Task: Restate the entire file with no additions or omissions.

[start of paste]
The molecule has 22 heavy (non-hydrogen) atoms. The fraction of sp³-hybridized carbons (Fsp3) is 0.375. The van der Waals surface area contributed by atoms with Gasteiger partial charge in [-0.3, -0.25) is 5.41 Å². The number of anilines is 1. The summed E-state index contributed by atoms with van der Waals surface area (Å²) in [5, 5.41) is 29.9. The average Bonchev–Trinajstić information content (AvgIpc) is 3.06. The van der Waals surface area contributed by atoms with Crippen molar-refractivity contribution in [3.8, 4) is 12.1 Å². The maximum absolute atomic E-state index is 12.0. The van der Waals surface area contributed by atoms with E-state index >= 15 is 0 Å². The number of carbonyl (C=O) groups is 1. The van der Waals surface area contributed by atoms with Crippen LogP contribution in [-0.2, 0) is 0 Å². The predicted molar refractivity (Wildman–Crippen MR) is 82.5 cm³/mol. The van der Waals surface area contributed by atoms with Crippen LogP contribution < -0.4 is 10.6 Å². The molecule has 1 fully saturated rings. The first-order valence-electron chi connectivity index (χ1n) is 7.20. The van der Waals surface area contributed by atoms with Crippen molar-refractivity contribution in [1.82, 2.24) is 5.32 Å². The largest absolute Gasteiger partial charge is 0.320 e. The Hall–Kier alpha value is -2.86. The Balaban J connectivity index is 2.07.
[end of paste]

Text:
The molecule has 22 heavy (non-hydrogen) atoms. The fraction of sp³-hybridized carbons (Fsp3) is 0.375. The van der Waals surface area contributed by atoms with Gasteiger partial charge in [-0.3, -0.25) is 5.41 Å². The number of anilines is 1. The summed E-state index contributed by atoms with van der Waals surface area (Å²) in [5, 5.41) is 29.9. The average Bonchev–Trinajstić information content (AvgIpc) is 3.06. The van der Waals surface area contributed by atoms with Crippen molar-refractivity contribution in [3.8, 4) is 12.1 Å². The maximum absolute atomic E-state index is 12.0. The van der Waals surface area contributed by atoms with E-state index >= 15 is 0 Å². The number of carbonyl (C=O) groups is 1. The van der Waals surface area contributed by atoms with Crippen LogP contribution in [-0.2, 0) is 0 Å². The predicted molar refractivity (Wildman–Crippen MR) is 82.5 cm³/mol. The van der Waals surface area contributed by atoms with Crippen LogP contribution < -0.4 is 10.6 Å². The molecule has 1 fully saturated rings. The first-order valence-electron chi connectivity index (χ1n) is 7.20. The van der Waals surface area contributed by atoms with Crippen molar-refractivity contribution in [1.82, 2.24) is 5.32 Å². The largest absolute Gasteiger partial charge is 0.320 e. The Hall–Kier alpha value is -2.86. The Balaban J connectivity index is 2.07.